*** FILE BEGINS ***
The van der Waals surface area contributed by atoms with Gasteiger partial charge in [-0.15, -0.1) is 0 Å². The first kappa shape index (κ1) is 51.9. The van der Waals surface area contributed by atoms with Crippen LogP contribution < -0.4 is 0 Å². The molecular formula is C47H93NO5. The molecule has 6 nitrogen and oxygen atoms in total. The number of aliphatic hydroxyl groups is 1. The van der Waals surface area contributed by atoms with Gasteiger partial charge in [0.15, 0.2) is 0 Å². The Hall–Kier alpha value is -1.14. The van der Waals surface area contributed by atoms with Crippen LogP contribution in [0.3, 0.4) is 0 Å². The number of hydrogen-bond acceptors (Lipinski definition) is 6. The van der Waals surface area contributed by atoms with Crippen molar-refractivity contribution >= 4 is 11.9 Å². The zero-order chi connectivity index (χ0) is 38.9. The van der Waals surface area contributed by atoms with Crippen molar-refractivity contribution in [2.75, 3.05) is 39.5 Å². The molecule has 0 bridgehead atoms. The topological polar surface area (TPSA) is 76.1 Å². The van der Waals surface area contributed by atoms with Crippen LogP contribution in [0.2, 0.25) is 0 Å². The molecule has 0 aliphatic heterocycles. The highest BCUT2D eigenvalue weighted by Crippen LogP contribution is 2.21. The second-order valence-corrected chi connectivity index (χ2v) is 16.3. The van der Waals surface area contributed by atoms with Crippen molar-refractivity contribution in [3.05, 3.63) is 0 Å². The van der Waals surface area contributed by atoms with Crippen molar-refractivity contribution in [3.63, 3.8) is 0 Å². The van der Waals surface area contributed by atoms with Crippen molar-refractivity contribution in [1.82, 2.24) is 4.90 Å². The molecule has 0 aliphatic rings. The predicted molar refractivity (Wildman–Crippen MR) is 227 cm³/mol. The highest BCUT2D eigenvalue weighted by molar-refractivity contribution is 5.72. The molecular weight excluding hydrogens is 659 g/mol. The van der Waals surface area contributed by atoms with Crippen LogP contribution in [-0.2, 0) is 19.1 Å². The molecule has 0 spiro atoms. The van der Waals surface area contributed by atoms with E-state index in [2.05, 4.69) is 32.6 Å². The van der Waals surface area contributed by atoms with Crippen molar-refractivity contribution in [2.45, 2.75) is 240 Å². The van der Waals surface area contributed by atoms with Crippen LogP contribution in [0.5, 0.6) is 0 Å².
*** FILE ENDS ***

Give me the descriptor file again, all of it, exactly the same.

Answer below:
The van der Waals surface area contributed by atoms with Gasteiger partial charge in [-0.15, -0.1) is 0 Å². The first kappa shape index (κ1) is 51.9. The van der Waals surface area contributed by atoms with Crippen LogP contribution < -0.4 is 0 Å². The molecular formula is C47H93NO5. The molecule has 6 nitrogen and oxygen atoms in total. The number of aliphatic hydroxyl groups is 1. The van der Waals surface area contributed by atoms with Gasteiger partial charge in [0.15, 0.2) is 0 Å². The Hall–Kier alpha value is -1.14. The van der Waals surface area contributed by atoms with Crippen LogP contribution in [0.3, 0.4) is 0 Å². The number of hydrogen-bond acceptors (Lipinski definition) is 6. The van der Waals surface area contributed by atoms with Crippen molar-refractivity contribution >= 4 is 11.9 Å². The zero-order chi connectivity index (χ0) is 38.9. The van der Waals surface area contributed by atoms with Crippen molar-refractivity contribution in [2.75, 3.05) is 39.5 Å². The molecule has 0 bridgehead atoms. The topological polar surface area (TPSA) is 76.1 Å². The van der Waals surface area contributed by atoms with Crippen LogP contribution in [0.2, 0.25) is 0 Å². The molecule has 0 aliphatic heterocycles. The highest BCUT2D eigenvalue weighted by Crippen LogP contribution is 2.21. The second-order valence-corrected chi connectivity index (χ2v) is 16.3. The van der Waals surface area contributed by atoms with Crippen molar-refractivity contribution in [3.05, 3.63) is 0 Å². The van der Waals surface area contributed by atoms with Crippen molar-refractivity contribution in [3.63, 3.8) is 0 Å². The van der Waals surface area contributed by atoms with Crippen molar-refractivity contribution in [1.82, 2.24) is 4.90 Å². The molecule has 0 aliphatic rings. The predicted molar refractivity (Wildman–Crippen MR) is 227 cm³/mol. The highest BCUT2D eigenvalue weighted by molar-refractivity contribution is 5.72. The molecular weight excluding hydrogens is 659 g/mol. The van der Waals surface area contributed by atoms with Crippen LogP contribution in [-0.2, 0) is 19.1 Å². The molecule has 0 spiro atoms. The van der Waals surface area contributed by atoms with E-state index in [2.05, 4.69) is 32.6 Å². The van der Waals surface area contributed by atoms with Crippen molar-refractivity contribution in [2.45, 2.75) is 240 Å². The van der Waals surface area contributed by atoms with Crippen LogP contribution in [0.5, 0.6) is 0 Å².